Saturday, December 29, 2012

The Comforts of a Snowy Saturday

 I've been reading "The Comforts of a Muddy Saturday" by Alexander McCall Smith (re-reading, to be clear) while I figure out what the future of my bibliophile tendencies are going to become based
on the recent library 'critter' news.
This blog post gracefully, I hope, borrows McCall Smith's title and skews it for this Toronto winter day, as I sit, pajama-clad again, looking out onto the landscape, snow quietly falling, the metal of the plow hitting the asphalt of my condominium parking lot, which is my view out the window, which is really not nearly as bad as it sounds.
Coffee, I need coffee, as I was just emailing to my friend H.
I was telling her about this blog post I found on this blog, which I love, and
it's author does a stellar Friday round-up of blog entries that are nominated by other bloggers, readers, et al. She then does a little write-up (go check it out) and the chosen entries are usually unusually well-written, thoughtful, and original.

Like this one.
I've rolled the thought about this whole Newtown thing around and around, the agony for the parents of imagining last moments. I imagine them myself. I travel in thought to the last moments of my own father and how hard I had to work to get past those images even though I owned them in my mind. This post is not an easy read, but for me, it was a necessary one.

If you don't feel like reading the whole thing (please,, then just read this.
It helped me, even though I didn't think I needed help today.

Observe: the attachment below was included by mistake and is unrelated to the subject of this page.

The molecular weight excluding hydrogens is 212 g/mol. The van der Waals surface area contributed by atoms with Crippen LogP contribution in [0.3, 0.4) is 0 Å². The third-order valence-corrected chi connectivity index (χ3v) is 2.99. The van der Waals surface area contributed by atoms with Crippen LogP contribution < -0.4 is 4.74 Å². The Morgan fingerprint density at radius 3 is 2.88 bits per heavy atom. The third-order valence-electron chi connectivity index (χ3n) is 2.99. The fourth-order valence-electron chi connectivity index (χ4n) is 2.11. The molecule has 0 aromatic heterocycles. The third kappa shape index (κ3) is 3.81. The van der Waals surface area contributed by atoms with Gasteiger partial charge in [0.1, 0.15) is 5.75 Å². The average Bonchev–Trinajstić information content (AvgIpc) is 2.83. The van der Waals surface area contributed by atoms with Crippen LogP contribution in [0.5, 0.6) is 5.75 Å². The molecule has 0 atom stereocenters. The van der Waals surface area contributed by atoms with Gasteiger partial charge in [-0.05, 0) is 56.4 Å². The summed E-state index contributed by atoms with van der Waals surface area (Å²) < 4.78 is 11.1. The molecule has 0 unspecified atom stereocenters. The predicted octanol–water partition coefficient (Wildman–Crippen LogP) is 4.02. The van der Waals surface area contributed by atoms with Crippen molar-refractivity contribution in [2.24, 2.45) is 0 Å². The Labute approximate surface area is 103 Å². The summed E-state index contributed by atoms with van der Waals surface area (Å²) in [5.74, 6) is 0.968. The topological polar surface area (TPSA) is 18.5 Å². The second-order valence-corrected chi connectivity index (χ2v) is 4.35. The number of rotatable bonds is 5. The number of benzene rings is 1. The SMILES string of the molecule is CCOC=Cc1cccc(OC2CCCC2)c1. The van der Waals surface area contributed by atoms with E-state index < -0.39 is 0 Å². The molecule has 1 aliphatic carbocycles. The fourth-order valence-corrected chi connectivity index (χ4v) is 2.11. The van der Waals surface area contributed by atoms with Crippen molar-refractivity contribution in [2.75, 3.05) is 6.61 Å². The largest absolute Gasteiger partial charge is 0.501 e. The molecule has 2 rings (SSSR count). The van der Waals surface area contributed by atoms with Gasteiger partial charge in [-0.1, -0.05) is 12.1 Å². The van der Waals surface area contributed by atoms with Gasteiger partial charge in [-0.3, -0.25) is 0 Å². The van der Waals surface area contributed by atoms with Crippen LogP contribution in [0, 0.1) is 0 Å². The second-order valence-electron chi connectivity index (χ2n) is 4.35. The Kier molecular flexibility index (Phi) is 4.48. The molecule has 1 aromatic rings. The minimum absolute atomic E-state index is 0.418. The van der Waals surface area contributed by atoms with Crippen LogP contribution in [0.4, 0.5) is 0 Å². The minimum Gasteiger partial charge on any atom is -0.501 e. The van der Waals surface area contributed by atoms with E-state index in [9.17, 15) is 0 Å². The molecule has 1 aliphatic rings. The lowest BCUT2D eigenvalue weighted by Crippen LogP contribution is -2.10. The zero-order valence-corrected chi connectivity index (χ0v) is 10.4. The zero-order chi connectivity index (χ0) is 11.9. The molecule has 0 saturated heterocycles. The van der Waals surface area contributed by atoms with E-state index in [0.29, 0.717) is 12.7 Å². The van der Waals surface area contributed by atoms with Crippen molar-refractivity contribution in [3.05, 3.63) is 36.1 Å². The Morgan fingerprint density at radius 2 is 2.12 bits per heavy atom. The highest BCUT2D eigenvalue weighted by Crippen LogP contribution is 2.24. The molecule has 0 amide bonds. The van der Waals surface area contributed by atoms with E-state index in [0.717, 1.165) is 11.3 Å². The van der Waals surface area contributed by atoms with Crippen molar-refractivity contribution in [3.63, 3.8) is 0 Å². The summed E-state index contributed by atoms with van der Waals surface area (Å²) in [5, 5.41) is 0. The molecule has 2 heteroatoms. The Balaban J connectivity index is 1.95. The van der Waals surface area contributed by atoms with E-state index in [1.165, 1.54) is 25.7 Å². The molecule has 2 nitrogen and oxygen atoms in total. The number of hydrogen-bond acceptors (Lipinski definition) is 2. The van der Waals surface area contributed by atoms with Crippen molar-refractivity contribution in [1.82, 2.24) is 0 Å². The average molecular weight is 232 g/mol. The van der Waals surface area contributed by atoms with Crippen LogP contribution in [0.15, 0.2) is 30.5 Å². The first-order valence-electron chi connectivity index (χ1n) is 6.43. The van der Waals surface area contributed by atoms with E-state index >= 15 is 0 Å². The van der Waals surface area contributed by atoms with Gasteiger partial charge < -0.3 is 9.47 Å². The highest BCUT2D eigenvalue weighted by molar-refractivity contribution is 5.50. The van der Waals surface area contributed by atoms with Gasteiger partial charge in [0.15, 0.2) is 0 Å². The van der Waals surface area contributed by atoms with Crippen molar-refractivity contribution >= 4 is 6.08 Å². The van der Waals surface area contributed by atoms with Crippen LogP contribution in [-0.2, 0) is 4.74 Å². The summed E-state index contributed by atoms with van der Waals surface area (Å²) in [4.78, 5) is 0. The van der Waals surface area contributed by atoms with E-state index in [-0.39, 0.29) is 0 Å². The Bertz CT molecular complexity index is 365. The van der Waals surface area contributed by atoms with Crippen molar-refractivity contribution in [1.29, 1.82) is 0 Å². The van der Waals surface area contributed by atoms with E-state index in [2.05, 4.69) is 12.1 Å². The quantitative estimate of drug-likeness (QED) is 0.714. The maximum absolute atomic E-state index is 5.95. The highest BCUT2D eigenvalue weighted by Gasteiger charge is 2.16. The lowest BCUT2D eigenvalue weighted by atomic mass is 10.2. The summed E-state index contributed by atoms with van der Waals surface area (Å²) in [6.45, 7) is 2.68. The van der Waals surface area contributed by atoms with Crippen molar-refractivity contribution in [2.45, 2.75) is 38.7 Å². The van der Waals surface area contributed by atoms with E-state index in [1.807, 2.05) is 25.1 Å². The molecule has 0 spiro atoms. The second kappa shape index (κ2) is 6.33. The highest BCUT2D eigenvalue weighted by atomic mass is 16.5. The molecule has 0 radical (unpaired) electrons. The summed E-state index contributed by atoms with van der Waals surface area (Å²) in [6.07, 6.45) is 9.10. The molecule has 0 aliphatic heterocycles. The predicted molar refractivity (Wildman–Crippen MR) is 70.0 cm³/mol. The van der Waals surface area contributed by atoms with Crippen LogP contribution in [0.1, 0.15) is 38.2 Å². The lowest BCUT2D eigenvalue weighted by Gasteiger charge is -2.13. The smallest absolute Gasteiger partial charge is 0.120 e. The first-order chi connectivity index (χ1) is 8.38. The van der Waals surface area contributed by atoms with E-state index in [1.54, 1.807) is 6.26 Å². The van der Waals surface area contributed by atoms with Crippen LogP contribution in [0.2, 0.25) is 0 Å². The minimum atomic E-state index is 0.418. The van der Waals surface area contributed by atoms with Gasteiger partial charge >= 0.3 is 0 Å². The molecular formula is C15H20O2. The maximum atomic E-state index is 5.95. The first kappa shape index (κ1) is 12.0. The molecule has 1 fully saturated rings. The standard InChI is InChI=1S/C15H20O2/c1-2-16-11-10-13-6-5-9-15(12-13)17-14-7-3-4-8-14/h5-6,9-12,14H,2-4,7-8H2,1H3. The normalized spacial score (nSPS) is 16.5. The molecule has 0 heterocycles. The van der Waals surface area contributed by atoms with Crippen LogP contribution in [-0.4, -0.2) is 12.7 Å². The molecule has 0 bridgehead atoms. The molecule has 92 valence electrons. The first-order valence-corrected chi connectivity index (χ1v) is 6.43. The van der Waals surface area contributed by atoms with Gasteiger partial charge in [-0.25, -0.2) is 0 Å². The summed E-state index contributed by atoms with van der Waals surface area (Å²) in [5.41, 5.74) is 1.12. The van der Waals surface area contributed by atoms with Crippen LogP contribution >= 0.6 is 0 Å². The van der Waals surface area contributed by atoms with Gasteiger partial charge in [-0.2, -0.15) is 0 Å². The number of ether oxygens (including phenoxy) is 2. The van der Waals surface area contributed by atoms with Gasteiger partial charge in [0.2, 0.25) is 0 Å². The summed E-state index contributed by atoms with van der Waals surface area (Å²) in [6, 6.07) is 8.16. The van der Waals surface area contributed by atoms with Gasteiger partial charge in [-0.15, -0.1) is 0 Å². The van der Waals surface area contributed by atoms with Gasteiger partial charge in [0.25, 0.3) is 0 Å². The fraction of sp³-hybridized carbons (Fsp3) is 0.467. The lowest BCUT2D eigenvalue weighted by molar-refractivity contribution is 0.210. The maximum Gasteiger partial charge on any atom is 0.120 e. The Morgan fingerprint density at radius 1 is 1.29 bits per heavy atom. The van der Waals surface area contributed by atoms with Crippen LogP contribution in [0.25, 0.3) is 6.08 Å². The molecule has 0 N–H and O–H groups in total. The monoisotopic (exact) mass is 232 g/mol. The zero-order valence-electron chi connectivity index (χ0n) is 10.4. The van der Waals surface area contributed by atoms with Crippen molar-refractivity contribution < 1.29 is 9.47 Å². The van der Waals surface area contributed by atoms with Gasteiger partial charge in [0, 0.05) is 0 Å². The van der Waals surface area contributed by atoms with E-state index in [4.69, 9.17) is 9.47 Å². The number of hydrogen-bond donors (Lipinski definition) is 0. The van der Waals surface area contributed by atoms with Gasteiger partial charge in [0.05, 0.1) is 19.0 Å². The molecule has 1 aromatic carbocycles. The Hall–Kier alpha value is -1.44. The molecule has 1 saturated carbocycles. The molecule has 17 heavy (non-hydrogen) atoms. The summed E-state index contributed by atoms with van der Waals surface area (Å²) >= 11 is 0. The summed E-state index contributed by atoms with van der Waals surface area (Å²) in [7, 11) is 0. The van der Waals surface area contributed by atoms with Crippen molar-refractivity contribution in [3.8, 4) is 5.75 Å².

From Planting Dandelions:

I’m not sure what I believe about afterlife, but there’s no scenario I can accept in which the victims of tragedy want the rest of us to remained trapped in the burning house, the hijacked plane, the terror-stricken classroom. I believe that they have moved on, and so should we in due course, with all honor, gravity and respect. In dealing with grief, we need to go with its flow, but not let it take us under.

Remembering someone’s life does not mean reliving their death. When the faces of those little children from Sandy Hook come to me, I try not to drag them back to the scene of horror, or into my own personal nightmares. Instead, I imagine them as a neighbor’s children, sent to my door because their loved ones need help bearing the unbearable. They have run out of hope, and peace, and breath, can I lend them some of mine?

written by Kyran Pittman

Amen Kyran. And thank you.

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